Even with the generous prize, Apple is making boatloads of money off the App Store. According to techcrunch.com, Apple has made an estimated $25 billion to $40 billion off applications since their debut.
The prices for apps usually range between free and $10, but some can be found that are hundreds of dollars. The iRa Pro is nearly $900. It gives the user touched based viewing of their IP-based video surveillances from anywhere in the world.
Apps have made almost anything possible from the palm of your hand. It brings entertainment, organizational tools and information to the user at all times.
Many believe that iPhone apps are ridiculous and, even more, are hindering human interaction that is already worsening with new technology. "We all thought television and the Internet were bad. But now, it's the iPhone apps," said Laura Thomas. Thomas' father and brother-in-law own iPhones and never put them down. "We will be out to eat with the whole family and they will both just sit on their phone the whole time. No talking, nothing," she said. "Plus, they look stupid because they play this fishing game where you actually have to cast the line.it's somewhat embarrassing."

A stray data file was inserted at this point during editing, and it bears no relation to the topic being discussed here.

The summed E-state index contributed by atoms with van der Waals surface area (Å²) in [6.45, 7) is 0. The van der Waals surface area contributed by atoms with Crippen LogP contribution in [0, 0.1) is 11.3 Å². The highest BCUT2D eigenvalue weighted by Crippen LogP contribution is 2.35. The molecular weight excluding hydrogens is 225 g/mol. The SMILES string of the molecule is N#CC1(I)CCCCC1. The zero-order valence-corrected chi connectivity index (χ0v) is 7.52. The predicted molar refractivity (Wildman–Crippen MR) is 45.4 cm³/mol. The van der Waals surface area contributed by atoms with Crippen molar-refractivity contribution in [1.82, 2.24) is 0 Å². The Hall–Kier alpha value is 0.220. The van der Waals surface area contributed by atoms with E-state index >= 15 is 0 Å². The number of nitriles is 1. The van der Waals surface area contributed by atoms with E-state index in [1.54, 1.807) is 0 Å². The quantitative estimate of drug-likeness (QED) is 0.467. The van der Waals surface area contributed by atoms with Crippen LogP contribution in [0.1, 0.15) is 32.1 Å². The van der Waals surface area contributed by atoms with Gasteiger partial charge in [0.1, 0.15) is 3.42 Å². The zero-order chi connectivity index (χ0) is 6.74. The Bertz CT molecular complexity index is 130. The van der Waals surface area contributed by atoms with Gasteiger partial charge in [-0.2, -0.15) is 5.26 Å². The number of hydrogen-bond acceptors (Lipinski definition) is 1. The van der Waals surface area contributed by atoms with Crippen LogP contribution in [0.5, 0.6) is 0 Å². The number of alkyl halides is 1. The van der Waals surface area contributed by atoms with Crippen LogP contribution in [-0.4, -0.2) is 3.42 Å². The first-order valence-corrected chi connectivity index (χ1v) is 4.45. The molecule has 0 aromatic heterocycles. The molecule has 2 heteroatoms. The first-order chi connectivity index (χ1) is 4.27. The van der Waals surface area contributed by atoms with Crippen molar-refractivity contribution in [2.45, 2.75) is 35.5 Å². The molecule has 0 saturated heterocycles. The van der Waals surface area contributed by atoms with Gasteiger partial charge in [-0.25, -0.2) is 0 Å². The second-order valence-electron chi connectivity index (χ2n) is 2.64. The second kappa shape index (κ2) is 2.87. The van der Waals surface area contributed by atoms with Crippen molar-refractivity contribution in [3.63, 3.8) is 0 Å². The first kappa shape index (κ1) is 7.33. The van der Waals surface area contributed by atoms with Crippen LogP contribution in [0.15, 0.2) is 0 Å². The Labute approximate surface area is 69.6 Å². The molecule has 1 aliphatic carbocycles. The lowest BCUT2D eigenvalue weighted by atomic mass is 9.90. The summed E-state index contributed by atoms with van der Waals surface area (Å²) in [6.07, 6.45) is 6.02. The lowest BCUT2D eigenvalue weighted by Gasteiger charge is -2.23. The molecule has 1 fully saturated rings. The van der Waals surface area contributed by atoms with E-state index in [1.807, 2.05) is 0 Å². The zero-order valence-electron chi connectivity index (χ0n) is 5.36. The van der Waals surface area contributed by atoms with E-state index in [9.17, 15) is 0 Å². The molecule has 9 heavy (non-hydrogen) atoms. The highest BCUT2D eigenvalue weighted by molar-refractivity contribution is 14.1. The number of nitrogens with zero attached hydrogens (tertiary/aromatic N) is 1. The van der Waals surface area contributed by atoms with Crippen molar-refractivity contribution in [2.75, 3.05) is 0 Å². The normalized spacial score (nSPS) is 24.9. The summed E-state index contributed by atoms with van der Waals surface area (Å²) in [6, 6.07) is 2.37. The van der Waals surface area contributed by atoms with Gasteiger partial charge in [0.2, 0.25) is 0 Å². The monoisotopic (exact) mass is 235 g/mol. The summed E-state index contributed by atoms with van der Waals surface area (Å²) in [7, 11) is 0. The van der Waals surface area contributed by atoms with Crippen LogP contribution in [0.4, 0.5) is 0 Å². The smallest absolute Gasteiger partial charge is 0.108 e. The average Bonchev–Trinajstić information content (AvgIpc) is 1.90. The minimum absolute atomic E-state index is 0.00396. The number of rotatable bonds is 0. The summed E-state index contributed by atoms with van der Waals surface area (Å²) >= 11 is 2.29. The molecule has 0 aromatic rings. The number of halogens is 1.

There is a point to Thomas' opinions. On a daily basis, it is almost a guarantee you will catch someone playing a game or scrolling through their apps on the train, in class or out to eat. The app fad is taking over, making people even less social and even more reliant on technology to keep them entertained all day, every day.
So what's next for the future of apps? It is easy to say that the number will continue to multiply and the creators will continue to create. But like all trends, it has to end somewhere. On the other hand, one could argue that apps are just the next generation of phone capabilities. Already, other service providers and phone companies are creating similar programs of their own.
One thing is for sure, apps are a growing craze. Whether they are used for navigation, party conversation or games, they are becoming addicting and necessary for iPhone and iTouch users.